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Wednesday, September 4, 2013

Late Summer In My Greenhouse

It´s been a long time since my last post. I was very busy not only with my tomatoes but also with other plants that I have in my garden. It is almost the end of summer but it is still very warm and sunny. Nights are cold though and tomatoes do not have perfect conditions to grow and ripen anymore but they still look good;) 

This summer was exceptionally warm and sunny and I needed to water my tomatoes quite often. The conditions were perfect for my plants but not everything turned out so perfect... I used a new fertilizer which was especially dedicated to feed tomatoes. Unfortunately, it was not as good as I expected. Actually much worse... After several weeks of dosing it my tomatoes started having symptoms of lack of various elements or overdosing some of them on their leaves. Luckily fruits did not seem to be affected. It is difficult to guess what is your plant problem. The best solution would be to analyse the soil and add what is missing but that was too complicated for me -after all I am not a professional gardener and I do not have ambition to be one;) I wanted to fix it in some simple way. First, I stopped using the new fertilizer. It helped. After some weeks on a "diet" I gave them the old fertilizer and it turned out to be a good decision because my tomatoes went back to norm and the new leaves looked good. Of course both - the old and the new fertilizer are ecologic. 

Now I just wait till the end of season. I pick ripened tomatoes and get rid of old plants.

I weight every fruit from every plant and keep a record of this information. I also note which ones are tasty. After picking the last tomato of this season I will compare them to see which sorts were most productive and tasted the best. This should help me to plan which sorts to pick for the next year. I will describe them in this blog before the next year.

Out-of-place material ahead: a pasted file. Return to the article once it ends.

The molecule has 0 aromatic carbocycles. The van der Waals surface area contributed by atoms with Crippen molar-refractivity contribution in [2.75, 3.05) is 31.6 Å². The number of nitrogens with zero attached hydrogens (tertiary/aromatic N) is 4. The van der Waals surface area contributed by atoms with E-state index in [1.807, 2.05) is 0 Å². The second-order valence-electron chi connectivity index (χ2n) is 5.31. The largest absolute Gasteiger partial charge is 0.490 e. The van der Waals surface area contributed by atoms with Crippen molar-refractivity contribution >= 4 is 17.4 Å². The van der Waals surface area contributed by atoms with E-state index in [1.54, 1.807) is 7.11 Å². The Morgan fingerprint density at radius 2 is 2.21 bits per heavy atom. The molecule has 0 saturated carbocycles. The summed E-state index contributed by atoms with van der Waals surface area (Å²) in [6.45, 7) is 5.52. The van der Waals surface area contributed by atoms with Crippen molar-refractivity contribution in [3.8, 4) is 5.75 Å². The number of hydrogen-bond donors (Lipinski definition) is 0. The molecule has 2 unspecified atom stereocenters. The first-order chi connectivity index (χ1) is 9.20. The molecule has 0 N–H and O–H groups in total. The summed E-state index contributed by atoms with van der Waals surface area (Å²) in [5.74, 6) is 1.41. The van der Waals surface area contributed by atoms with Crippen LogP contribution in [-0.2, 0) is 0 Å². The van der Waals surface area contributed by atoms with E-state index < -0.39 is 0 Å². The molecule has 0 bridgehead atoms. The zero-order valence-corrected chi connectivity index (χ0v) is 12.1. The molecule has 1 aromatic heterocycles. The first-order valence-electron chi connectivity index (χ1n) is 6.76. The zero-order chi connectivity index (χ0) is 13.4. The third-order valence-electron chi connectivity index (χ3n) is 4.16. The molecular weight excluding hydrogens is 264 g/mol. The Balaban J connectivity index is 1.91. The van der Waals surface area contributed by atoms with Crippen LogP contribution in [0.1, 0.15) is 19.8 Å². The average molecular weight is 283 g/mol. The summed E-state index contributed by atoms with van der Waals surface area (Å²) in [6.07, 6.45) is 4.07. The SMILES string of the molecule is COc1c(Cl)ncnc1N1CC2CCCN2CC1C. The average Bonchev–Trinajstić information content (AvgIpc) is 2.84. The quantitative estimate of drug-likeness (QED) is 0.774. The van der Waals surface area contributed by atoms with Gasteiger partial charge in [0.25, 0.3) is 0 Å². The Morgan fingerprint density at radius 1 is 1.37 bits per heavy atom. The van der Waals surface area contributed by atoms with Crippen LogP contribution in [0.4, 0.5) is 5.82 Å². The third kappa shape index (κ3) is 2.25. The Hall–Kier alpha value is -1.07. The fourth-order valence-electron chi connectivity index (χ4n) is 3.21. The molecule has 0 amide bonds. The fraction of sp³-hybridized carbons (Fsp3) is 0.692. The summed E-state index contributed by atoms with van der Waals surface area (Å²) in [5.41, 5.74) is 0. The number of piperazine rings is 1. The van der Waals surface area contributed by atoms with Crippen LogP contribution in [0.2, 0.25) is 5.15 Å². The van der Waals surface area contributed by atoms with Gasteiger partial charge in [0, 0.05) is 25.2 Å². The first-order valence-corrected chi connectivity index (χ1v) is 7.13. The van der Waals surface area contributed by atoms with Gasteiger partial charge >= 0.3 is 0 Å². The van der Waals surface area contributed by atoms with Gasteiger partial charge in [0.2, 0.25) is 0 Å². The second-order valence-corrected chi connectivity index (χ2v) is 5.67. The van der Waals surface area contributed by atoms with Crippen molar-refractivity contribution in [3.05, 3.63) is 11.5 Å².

And here are some pictures from this season:

mixed sorts of my tomatoes

A peculiar tomato sort called "reise tomato"

The greenhouse in July

Tuesday, July 16, 2013

My Tomatoes Are Starting To Fruit

My tomatoes had grown so high that I had to tie some of them to the construction of my greenhouse roof. One of them fell down and was laying on the pot because its fruits had become so heavy. Now it is back in a vertical position tied and hanging like the rest.

Fruits on one of my tomato plants started getting ready to be picked. I picked the biggest and the most soft one of them. It looks ripened but has green skin at the stalk area. I remember from the last year that black tomatoes look like this even when they are very ripened. Yet I will wait a little while before eating it to check if the green area disappears. I want to make sure that I do not eat a green tomato. Now it is laying on the kitchen windowsill teasing me;) 

Most of my tomatoes are still very green

The most ripened tomatoes - Black Sea Man

Black Sea Man - weight 310 g. 

Monday, June 17, 2013

Everyday Care

My tomatoes are growing very fast and are quite high now. All of them started blooming some time ago and some already have little fruits. It does not mean I can relax now and wait until they are ready to be eaten. I have to take care of them almost every day.

So far they are my biggest tomatoes

The most important thing is watering. Tomatoes need regular watering. It does not mean one has to water them every day but it can be 2 - 3 times a week depends on the weather. Water should be poured directly to pots, not on leaves because they should not get wet. 

Another important thing is to help tomatoes pollinate. I do this by hand: I just shake a little the plants that have flowers and to make sure I touch every flower.

Tomatoes flowers fade some time after blooming and usually stay in this stage on growing fruits. Sometimes they fall down and land on the leaves. This can be dangerous because rotting flowers can affect the plants and that can lead to diseases. Therefore I pick the fading flowers and throw them away. I also pick yellow or damaged leaves.

Old flower

The other parts of my tomatoes I pick are suckers which grow between the stem and leaves. One theory says that they just take energy from the plant and do not give anything back. Another one says that one should leave them alone because they are OK. I do not want to have bushy tomatoes because it will be too dark in the green house at the end. Tomatoes need lots of sun so I pick the suckers and some big leaves when I see that it is getting too dark inside.